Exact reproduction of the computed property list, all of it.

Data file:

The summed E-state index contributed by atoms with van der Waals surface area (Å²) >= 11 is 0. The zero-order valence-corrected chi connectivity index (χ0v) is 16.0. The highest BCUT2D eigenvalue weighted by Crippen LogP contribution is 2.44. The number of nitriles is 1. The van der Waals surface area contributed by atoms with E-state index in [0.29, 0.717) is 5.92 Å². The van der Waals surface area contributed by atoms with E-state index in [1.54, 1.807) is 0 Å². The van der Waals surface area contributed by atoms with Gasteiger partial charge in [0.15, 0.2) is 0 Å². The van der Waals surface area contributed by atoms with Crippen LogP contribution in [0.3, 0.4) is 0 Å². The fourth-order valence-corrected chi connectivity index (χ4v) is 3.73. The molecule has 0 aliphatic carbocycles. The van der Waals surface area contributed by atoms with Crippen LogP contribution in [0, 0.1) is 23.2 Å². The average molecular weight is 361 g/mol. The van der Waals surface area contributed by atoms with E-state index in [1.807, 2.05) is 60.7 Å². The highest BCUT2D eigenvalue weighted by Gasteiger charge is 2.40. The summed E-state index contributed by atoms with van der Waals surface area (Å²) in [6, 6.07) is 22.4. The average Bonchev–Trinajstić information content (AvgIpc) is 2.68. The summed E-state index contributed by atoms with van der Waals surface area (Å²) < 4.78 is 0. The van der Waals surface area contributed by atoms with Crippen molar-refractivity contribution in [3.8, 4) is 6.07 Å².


The summed E-state index contributed by atoms with van der Waals surface area (Å²) >= 11 is 0. The zero-order valence-corrected chi connectivity index (χ0v) is 16.0. The highest BCUT2D eigenvalue weighted by Crippen LogP contribution is 2.44. The number of nitriles is 1. The van der Waals surface area contributed by atoms with E-state index in [0.29, 0.717) is 5.92 Å². The van der Waals surface area contributed by atoms with E-state index in [1.54, 1.807) is 0 Å². The van der Waals surface area contributed by atoms with Gasteiger partial charge in [0.15, 0.2) is 0 Å². The van der Waals surface area contributed by atoms with Crippen LogP contribution in [0.3, 0.4) is 0 Å². The fourth-order valence-corrected chi connectivity index (χ4v) is 3.73. The molecule has 0 aliphatic carbocycles. The van der Waals surface area contributed by atoms with Crippen LogP contribution in [0, 0.1) is 23.2 Å². The average molecular weight is 361 g/mol. The van der Waals surface area contributed by atoms with E-state index in [1.807, 2.05) is 60.7 Å². The highest BCUT2D eigenvalue weighted by Gasteiger charge is 2.40. The summed E-state index contributed by atoms with van der Waals surface area (Å²) in [6, 6.07) is 22.4. The average Bonchev–Trinajstić information content (AvgIpc) is 2.68. The summed E-state index contributed by atoms with van der Waals surface area (Å²) < 4.78 is 0. The van der Waals surface area contributed by atoms with Crippen molar-refractivity contribution in [3.8, 4) is 6.07 Å².